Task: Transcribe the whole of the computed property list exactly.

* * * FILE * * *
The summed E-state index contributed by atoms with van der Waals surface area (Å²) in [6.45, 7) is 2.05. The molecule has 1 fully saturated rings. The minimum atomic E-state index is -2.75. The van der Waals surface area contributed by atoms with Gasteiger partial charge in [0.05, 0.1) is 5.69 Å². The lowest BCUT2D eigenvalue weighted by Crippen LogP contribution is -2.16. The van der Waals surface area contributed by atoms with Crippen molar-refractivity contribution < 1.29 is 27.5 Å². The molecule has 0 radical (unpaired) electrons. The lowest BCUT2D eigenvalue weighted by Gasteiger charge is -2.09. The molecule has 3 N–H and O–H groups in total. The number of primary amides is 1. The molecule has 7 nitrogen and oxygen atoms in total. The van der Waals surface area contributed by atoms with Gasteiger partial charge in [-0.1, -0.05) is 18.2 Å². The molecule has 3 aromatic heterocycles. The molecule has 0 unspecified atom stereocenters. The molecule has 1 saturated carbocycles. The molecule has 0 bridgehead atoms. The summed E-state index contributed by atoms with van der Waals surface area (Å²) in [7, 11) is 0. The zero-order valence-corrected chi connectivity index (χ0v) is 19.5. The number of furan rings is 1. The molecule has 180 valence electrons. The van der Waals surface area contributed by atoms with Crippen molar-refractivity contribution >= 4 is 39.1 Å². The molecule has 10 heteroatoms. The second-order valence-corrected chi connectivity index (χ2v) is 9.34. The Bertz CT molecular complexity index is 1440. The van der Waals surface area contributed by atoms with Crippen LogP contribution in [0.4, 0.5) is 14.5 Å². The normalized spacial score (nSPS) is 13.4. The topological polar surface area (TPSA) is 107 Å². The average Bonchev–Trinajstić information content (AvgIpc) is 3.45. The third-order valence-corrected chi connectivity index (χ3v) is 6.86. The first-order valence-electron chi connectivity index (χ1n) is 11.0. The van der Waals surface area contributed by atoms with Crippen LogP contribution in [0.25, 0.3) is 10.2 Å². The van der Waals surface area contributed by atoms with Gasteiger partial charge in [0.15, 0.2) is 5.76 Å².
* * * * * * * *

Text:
The summed E-state index contributed by atoms with van der Waals surface area (Å²) in [6.45, 7) is 2.05. The molecule has 1 fully saturated rings. The minimum atomic E-state index is -2.75. The van der Waals surface area contributed by atoms with Gasteiger partial charge in [0.05, 0.1) is 5.69 Å². The lowest BCUT2D eigenvalue weighted by Crippen LogP contribution is -2.16. The van der Waals surface area contributed by atoms with Crippen molar-refractivity contribution < 1.29 is 27.5 Å². The molecule has 0 radical (unpaired) electrons. The lowest BCUT2D eigenvalue weighted by Gasteiger charge is -2.09. The molecule has 3 N–H and O–H groups in total. The number of primary amides is 1. The molecule has 7 nitrogen and oxygen atoms in total. The van der Waals surface area contributed by atoms with Gasteiger partial charge in [-0.1, -0.05) is 18.2 Å². The molecule has 3 aromatic heterocycles. The molecule has 0 unspecified atom stereocenters. The molecule has 1 saturated carbocycles. The molecule has 0 bridgehead atoms. The summed E-state index contributed by atoms with van der Waals surface area (Å²) in [7, 11) is 0. The zero-order valence-corrected chi connectivity index (χ0v) is 19.5. The number of furan rings is 1. The molecule has 180 valence electrons. The van der Waals surface area contributed by atoms with Crippen molar-refractivity contribution >= 4 is 39.1 Å². The molecule has 10 heteroatoms. The second-order valence-corrected chi connectivity index (χ2v) is 9.34. The Bertz CT molecular complexity index is 1440. The van der Waals surface area contributed by atoms with Crippen LogP contribution in [0.4, 0.5) is 14.5 Å². The normalized spacial score (nSPS) is 13.4. The topological polar surface area (TPSA) is 107 Å². The average Bonchev–Trinajstić information content (AvgIpc) is 3.45. The third-order valence-corrected chi connectivity index (χ3v) is 6.86. The first-order valence-electron chi connectivity index (χ1n) is 11.0. The van der Waals surface area contributed by atoms with Crippen LogP contribution in [0.25, 0.3) is 10.2 Å². The van der Waals surface area contributed by atoms with Gasteiger partial charge in [0.15, 0.2) is 5.76 Å².